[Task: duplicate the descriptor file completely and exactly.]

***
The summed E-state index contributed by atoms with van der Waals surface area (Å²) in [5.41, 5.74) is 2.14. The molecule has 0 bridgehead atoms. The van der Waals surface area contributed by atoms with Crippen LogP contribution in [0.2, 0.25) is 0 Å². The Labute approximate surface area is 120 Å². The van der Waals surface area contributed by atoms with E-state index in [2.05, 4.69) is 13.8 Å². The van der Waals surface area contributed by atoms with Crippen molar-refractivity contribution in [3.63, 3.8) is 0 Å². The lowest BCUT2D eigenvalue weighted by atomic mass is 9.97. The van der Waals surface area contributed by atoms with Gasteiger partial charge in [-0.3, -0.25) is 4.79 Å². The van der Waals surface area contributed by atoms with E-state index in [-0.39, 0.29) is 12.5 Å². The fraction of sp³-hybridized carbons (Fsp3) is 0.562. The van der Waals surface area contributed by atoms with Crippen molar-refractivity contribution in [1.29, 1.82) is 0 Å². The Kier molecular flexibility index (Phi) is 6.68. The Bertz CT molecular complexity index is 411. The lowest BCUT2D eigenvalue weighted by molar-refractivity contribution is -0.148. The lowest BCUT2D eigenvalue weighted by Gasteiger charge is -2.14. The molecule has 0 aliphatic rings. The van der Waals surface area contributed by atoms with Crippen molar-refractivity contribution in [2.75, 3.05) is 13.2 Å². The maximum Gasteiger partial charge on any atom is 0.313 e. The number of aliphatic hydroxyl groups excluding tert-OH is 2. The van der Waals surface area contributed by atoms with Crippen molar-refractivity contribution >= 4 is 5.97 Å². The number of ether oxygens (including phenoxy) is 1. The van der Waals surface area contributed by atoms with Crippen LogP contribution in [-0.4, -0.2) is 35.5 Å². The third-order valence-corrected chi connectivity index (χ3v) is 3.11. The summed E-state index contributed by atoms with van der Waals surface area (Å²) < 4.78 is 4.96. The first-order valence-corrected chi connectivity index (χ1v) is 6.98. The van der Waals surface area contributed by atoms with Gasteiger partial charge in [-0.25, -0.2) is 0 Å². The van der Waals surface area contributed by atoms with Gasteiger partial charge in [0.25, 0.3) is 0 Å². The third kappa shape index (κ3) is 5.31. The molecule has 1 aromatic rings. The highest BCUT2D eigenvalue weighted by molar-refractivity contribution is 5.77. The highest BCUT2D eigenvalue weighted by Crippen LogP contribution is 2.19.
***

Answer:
The summed E-state index contributed by atoms with van der Waals surface area (Å²) in [5.41, 5.74) is 2.14. The molecule has 0 bridgehead atoms. The van der Waals surface area contributed by atoms with Crippen LogP contribution in [0.2, 0.25) is 0 Å². The Labute approximate surface area is 120 Å². The van der Waals surface area contributed by atoms with E-state index in [2.05, 4.69) is 13.8 Å². The van der Waals surface area contributed by atoms with Crippen molar-refractivity contribution in [3.63, 3.8) is 0 Å². The lowest BCUT2D eigenvalue weighted by atomic mass is 9.97. The van der Waals surface area contributed by atoms with Gasteiger partial charge in [-0.3, -0.25) is 4.79 Å². The van der Waals surface area contributed by atoms with E-state index in [-0.39, 0.29) is 12.5 Å². The fraction of sp³-hybridized carbons (Fsp3) is 0.562. The van der Waals surface area contributed by atoms with Crippen molar-refractivity contribution in [1.29, 1.82) is 0 Å². The Kier molecular flexibility index (Phi) is 6.68. The Bertz CT molecular complexity index is 411. The lowest BCUT2D eigenvalue weighted by molar-refractivity contribution is -0.148. The lowest BCUT2D eigenvalue weighted by Gasteiger charge is -2.14. The molecule has 0 aliphatic rings. The van der Waals surface area contributed by atoms with Crippen molar-refractivity contribution in [2.75, 3.05) is 13.2 Å². The maximum Gasteiger partial charge on any atom is 0.313 e. The number of aliphatic hydroxyl groups excluding tert-OH is 2. The van der Waals surface area contributed by atoms with Crippen molar-refractivity contribution >= 4 is 5.97 Å². The number of ether oxygens (including phenoxy) is 1. The van der Waals surface area contributed by atoms with Crippen LogP contribution in [-0.4, -0.2) is 35.5 Å². The third-order valence-corrected chi connectivity index (χ3v) is 3.11. The summed E-state index contributed by atoms with van der Waals surface area (Å²) < 4.78 is 4.96. The first-order valence-corrected chi connectivity index (χ1v) is 6.98. The van der Waals surface area contributed by atoms with Gasteiger partial charge in [-0.25, -0.2) is 0 Å². The van der Waals surface area contributed by atoms with Gasteiger partial charge in [0.25, 0.3) is 0 Å². The third kappa shape index (κ3) is 5.31. The molecule has 1 aromatic rings. The highest BCUT2D eigenvalue weighted by molar-refractivity contribution is 5.77. The highest BCUT2D eigenvalue weighted by Crippen LogP contribution is 2.19.